Tri-District Arts Consortium celebrates 30 years of providing arts to Midlands students

From ColaDaily.com Article by Kelly Petty, photos by David Mitchell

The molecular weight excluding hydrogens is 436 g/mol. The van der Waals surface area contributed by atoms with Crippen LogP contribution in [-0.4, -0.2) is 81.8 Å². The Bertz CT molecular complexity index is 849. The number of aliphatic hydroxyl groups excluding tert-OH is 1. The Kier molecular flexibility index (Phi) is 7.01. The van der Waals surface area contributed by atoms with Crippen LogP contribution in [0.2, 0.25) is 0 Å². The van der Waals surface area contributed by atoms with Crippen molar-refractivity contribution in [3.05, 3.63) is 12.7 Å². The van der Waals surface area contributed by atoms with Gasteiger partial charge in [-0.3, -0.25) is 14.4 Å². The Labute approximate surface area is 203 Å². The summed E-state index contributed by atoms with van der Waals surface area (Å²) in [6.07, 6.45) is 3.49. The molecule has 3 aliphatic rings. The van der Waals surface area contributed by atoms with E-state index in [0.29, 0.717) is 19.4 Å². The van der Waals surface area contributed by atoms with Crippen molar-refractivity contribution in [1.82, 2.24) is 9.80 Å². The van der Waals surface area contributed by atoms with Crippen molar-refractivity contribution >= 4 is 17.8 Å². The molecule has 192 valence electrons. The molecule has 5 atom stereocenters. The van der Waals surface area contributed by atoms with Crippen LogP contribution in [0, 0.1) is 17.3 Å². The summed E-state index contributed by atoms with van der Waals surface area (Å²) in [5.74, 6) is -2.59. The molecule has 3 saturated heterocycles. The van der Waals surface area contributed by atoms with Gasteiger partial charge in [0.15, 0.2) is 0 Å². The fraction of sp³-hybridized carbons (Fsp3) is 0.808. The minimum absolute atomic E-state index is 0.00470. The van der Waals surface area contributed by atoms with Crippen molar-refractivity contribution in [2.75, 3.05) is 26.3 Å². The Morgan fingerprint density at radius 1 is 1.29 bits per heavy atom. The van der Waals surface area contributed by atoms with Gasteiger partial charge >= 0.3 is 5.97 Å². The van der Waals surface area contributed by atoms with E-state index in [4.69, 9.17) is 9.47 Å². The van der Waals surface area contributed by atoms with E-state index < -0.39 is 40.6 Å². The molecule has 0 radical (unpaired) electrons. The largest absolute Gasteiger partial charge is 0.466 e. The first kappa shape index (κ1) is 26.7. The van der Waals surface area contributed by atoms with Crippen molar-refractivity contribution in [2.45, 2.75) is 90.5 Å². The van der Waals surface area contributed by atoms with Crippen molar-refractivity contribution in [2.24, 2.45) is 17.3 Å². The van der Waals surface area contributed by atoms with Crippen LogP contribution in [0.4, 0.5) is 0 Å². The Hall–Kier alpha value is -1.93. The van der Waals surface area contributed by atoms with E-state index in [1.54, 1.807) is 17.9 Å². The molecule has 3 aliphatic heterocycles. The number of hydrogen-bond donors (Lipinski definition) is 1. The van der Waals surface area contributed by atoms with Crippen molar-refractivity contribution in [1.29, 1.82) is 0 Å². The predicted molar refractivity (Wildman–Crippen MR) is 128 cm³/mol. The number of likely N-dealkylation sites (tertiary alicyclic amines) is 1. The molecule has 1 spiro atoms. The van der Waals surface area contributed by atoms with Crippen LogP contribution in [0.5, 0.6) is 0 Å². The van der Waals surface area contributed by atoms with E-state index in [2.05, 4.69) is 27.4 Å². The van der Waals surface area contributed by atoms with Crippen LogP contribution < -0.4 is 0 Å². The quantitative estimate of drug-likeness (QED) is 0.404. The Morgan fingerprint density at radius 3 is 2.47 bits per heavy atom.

Ellie Rose Feuerstein can’t remember when she wanted to become an actress but says she felt a spark when she danced in front of a crowd at Disney World when she was 3 years old. The rising ninth-grader has taken dance, attended camps, sings and even plays the guitar. But an opportunity to join Tri-District Arts Consortium has helped her demonstrate her strength as a performer and as a person. “Tri-DAC has really helped me become a better singer, actor and dancer,” she said. [caption id="attachment_21563" align="alignright" width="300"]TriDAC The jazz ensemble performs.[/caption] Tri-District Arts Consortium, known as Tri-DAC, was founded in 1985 by a group of teachers in Lexington One, Lexington-Richland Five and Richland Two school districts. Those teachers were looking to give middle school students the chance to hone their passion and talent for the arts. The program, now in its 30th year, is celebrating its new home at Richland Northeast High School’s Palmetto Center for the Arts and its place as a stomping ground for future artists, musicians and actors. “The idea was to give more in-depth exposure to specific art areas for students who had shown talent in one or more areas of the arts. Oftentimes, when a student is gifted in one area … they may also be gifted in other areas,” said Stephen Hefner, superintendent of Lexington-Richland Five and one of Tri-DAC’s founders. “So, we wanted something that gave them exposure to a broader range and more art forms than just the one that maybe they were most interested in.” The program originally started off with a cohort of 150 gifted and talented students who spent their summers on the campus of Columbia College. Hefner, who was with Richland School District Two at the time, said the women’s college provided a neutral spot for students from the three districts to meet. “We met with the president of Columbia College, who was Dr. Ralph Mirse,” Hefner said. “We approached him and said it would be good to have a location that wasn’t identifiable with one district alone.” The summer program now hosts about 450 students a year. For 23 years, students visited Columbia College to study dance, music, theatre and visual art. The program grew during that time, earning the Elizabeth O’Neill Verner Award for arts education in 1991 and adding creative writing in 1995. The program eventually was invited to join Richland Northeast’s arts magnet program in 2009. “This is the same high energy, high spirited, exciting place it has always been since we opened the doors,” said Executive Director Donna Wilson, who has been with the program since its inception. “The vision behind it is really spectacular. The program has become a model for other consortia in South Carolina.” Rising sixth-graders through rising ninth-graders are eligible to take part in the program. Students can be nominated by a teacher, parent or themselves, and they must go through a rigorous audition process. Experience is not necessary to be admitted, Wilson said. Students spend the the first three weeks of July taking classes and finish with a showcase festival at the end of the program. Tri-DAC taps into professional talent nationally and internationally to give students an opportunity to be trained from the best in their fields of study. This year, world-renowned artists Giorgos Mitsis from Greece and Shirou Shirai from Japan were invited to conduct classes with the students. “What we want for every child is that they be a great supporter of the arts,” said Diane Gilbert, a 10-year theater co-director for Tri-DAC. The program also boast a dedicated staff, many of whom have been participating for more than a decade. “[The students] work with a wonderful staff who’s so committed, who overworks,” said Cindy Flach, a dance instructor in USC’s dance and theater program who has been with Tri-DAC for 22 years. Wilson said she has seen students go on to attend the Governor’s School of the Arts, study their craft in college and pursue professional careers. Edmund Bagnell studied strings and theater in the program, and he studied at the Governor’s School before heading to New York University’s Steinhardt School of Music. Bagnell eventually went on to play Tobias in the national tour of “Sweeney Todd” and formed his own classical string quartet Well Strung. Chryssie Whitehead studied dance and theater and eventually earned the role of Christine in the Broadway revival of “A Chorus Line.” She has been featured on television and film. “It’s just exciting for the students to have this opportunity to discover their potential,” Wilson said. The success stories are why Hefner thinks Tri-DAC is a “an outside-the-box idea” that has benefited the students who participate as well as the whole community. “We also believe that art adds value to everyone’s life, whether they choose a career inside the arts or not,” Hefner said. “We hope Tri-DAC and exposure to the arts will enrich all their lives.” Feuerstein, much like Coco Hernandez in the film “Fame,” wants people to remember her name. She plans to continue studying theater when she heads to Blythewood High School this coming school year, and she wants to focus on singing and guitar. She said she hopes those who come behind her in Tri-DAC take advantage of the program. “Don’t be afraid to try something new because in the end it will pay off and you’ll have an amazing time and an amazing experience,” she said.